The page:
We're very curious, I'm also very curious as a person, but as a company we're curious. So, we do different things to learn from our players. There's not one source of information. We do player panels. We have focus groups. We sometimes do specific focus groups on different topics where we try to get the right type of diversity on those teams.

We also test with data, so we do A/B testing to see how our players actually respond. There are opportunities to send us feedback. We're getting better and better at being active with players in our communities and engaging with them in the forums. We pick ideas from there that our teams are sharing internally. So there are many different perspectives.

Plus, we have the luxury of working on Candy Crush Saga. So, all of us working at King know someone that's a Candy fan. I often talk to the team about ideas that my mum had. We bring ideas from friends and family as well. There are so many Candy fans and players out there.

And how do you decide what feedback to listen to? As, naturally, you can't always please everyone.

Yeah, you can't please everyone. But we're trying to. I think that's what's so interesting about working in this industry. Sometimes we as game makers need to make those choices based on information that we have. In some situations, more and more, we're looking at 'do we have to choose?'. Can we give players more of that choice? Could it be that players have different preferences? We'll talk about a future scenario where maybe technology can help us. Like, can we have the game adapt to the player's need at that time?

In one moment, I might want to play Candy Crush in a competitive way and then maybe when I'm commuting back from work I want to play Candy in a more relaxing way. So, ideally, we cater for both experiences. But when we can't figure that out, we need to make decisions, and it can often be a majority decision, though it's not always the case. We also have an idea of what the vision of the game is, so it's not as easy as the majority decides. We need to stay true to the core of the game, and that's why we have talented game designers and creative leaders here at King to make those decisions.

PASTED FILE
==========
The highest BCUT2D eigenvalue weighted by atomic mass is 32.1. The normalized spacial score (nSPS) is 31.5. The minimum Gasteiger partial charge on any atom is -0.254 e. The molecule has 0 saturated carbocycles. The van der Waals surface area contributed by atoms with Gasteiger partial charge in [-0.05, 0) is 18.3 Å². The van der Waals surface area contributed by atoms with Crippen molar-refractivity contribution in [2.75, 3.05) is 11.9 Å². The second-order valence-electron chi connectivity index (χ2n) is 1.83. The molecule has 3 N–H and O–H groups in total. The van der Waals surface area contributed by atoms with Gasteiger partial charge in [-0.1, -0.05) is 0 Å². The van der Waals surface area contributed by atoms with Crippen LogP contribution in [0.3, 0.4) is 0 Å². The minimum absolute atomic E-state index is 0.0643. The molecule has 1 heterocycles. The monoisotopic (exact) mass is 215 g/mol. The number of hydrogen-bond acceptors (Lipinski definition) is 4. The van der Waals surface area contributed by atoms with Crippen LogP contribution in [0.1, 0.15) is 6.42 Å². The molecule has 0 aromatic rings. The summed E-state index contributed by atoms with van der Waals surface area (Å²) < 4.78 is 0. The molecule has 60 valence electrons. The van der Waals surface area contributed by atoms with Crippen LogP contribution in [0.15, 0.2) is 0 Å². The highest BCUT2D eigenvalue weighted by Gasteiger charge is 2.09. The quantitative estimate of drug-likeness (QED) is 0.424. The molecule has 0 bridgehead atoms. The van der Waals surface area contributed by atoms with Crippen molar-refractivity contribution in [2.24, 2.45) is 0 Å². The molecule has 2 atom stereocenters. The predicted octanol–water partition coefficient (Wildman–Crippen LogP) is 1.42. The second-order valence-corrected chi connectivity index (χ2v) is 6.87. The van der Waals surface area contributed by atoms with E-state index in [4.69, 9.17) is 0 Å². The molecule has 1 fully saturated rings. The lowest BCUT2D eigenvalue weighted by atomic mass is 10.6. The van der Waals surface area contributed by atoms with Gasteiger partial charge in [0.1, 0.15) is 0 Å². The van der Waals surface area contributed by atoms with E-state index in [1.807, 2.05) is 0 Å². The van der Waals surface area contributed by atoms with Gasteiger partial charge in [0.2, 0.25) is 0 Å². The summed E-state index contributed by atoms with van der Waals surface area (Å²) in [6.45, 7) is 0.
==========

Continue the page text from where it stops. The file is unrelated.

True. And I've found I don't always know whether or not I'll like something until trying it, especially in games.

Yes, exactly. We're often talking about the balance between art and science. We're actually very good at the science part as a games company. We're running meta-tests and a lot of statistical surveys and so on. But we need to apply the art aspect, the design aspect. What is the vision? The experience we want to take the players on.

And that's why we also have so many sources of information. Players might tell us something in a panel, but it's not necessarily exactly what they want. So we need to take that information and factor it in to try and provide a solution. Sometimes the right answer is to do a data-driven A/B test to see how players respond. Because how you think you'll respond isn't necessarily how you will respond.

What can players expect from the game over the next while? Do you have a set roadmap?

It's a mix. We have ideas. Yes, we have a roadmap. We know what we plan to deliver to players, but we've extended the horizon on that roadmap because it helps us to rally around the best ideas. But we're always open to change. So we rarely do specific, multi-year plans because we're adapting so much to input from players and internally as well. We keep room to change our plans or have some gaps where we haven't decided which of our ideas we're going to take to players.

You've announced that you're going to change the App icon. Can you tell us a bit more about that decision?

It's an interesting question in terms of the app icon. I remember the days when we had a policy of 'we're never going to change the app icon' eight years ago. Now we're moving to a place where we're open to experimenting more and using that as a window into the game where we have an opportunity to express something new to players. And that could be that the game is fresh. Something new has happened. So we're exploring more about what we can do with the App icon.

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Stephen Gregson-Wood
Stephen Gregson-Wood
Stephen brings both a love of games and a very formal-sounding journalism qualification to the Pocket Gamer team.